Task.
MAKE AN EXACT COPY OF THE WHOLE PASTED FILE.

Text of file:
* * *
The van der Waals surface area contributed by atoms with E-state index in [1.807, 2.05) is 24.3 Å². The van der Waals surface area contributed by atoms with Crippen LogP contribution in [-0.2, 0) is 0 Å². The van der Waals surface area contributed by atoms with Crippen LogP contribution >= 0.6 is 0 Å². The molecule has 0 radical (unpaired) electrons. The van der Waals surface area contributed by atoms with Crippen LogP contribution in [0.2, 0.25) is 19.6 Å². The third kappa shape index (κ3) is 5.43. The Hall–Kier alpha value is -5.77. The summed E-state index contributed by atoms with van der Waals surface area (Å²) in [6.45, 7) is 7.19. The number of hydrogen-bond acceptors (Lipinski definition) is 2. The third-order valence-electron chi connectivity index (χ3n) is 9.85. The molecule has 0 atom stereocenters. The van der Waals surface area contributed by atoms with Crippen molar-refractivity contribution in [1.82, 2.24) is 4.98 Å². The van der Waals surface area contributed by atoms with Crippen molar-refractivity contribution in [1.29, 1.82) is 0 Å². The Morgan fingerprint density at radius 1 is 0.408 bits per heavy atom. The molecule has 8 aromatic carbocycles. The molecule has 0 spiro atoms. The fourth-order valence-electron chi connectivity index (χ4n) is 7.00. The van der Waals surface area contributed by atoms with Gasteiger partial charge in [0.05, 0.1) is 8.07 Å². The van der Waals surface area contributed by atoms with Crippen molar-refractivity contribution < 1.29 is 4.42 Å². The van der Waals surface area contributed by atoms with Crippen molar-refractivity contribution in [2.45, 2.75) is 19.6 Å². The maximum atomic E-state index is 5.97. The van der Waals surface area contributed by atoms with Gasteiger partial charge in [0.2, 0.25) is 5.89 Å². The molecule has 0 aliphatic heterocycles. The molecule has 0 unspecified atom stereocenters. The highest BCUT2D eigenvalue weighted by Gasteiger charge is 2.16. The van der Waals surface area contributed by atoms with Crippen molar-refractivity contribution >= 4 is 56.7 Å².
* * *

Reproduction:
The van der Waals surface area contributed by atoms with E-state index in [1.807, 2.05) is 24.3 Å². The van der Waals surface area contributed by atoms with Crippen LogP contribution in [-0.2, 0) is 0 Å². The van der Waals surface area contributed by atoms with Crippen LogP contribution >= 0.6 is 0 Å². The molecule has 0 radical (unpaired) electrons. The van der Waals surface area contributed by atoms with Crippen LogP contribution in [0.2, 0.25) is 19.6 Å². The third kappa shape index (κ3) is 5.43. The Hall–Kier alpha value is -5.77. The summed E-state index contributed by atoms with van der Waals surface area (Å²) in [6.45, 7) is 7.19. The number of hydrogen-bond acceptors (Lipinski definition) is 2. The third-order valence-electron chi connectivity index (χ3n) is 9.85. The molecule has 0 atom stereocenters. The van der Waals surface area contributed by atoms with Crippen molar-refractivity contribution in [1.82, 2.24) is 4.98 Å². The van der Waals surface area contributed by atoms with Crippen molar-refractivity contribution in [1.29, 1.82) is 0 Å². The Morgan fingerprint density at radius 1 is 0.408 bits per heavy atom. The molecule has 8 aromatic carbocycles. The molecule has 0 spiro atoms. The fourth-order valence-electron chi connectivity index (χ4n) is 7.00. The van der Waals surface area contributed by atoms with Gasteiger partial charge in [0.05, 0.1) is 8.07 Å². The van der Waals surface area contributed by atoms with Crippen molar-refractivity contribution < 1.29 is 4.42 Å². The van der Waals surface area contributed by atoms with Crippen molar-refractivity contribution in [2.45, 2.75) is 19.6 Å². The maximum atomic E-state index is 5.97. The van der Waals surface area contributed by atoms with Gasteiger partial charge in [0.2, 0.25) is 5.89 Å². The molecule has 0 aliphatic heterocycles. The molecule has 0 unspecified atom stereocenters. The highest BCUT2D eigenvalue weighted by Gasteiger charge is 2.16. The van der Waals surface area contributed by atoms with Crippen molar-refractivity contribution >= 4 is 56.7 Å².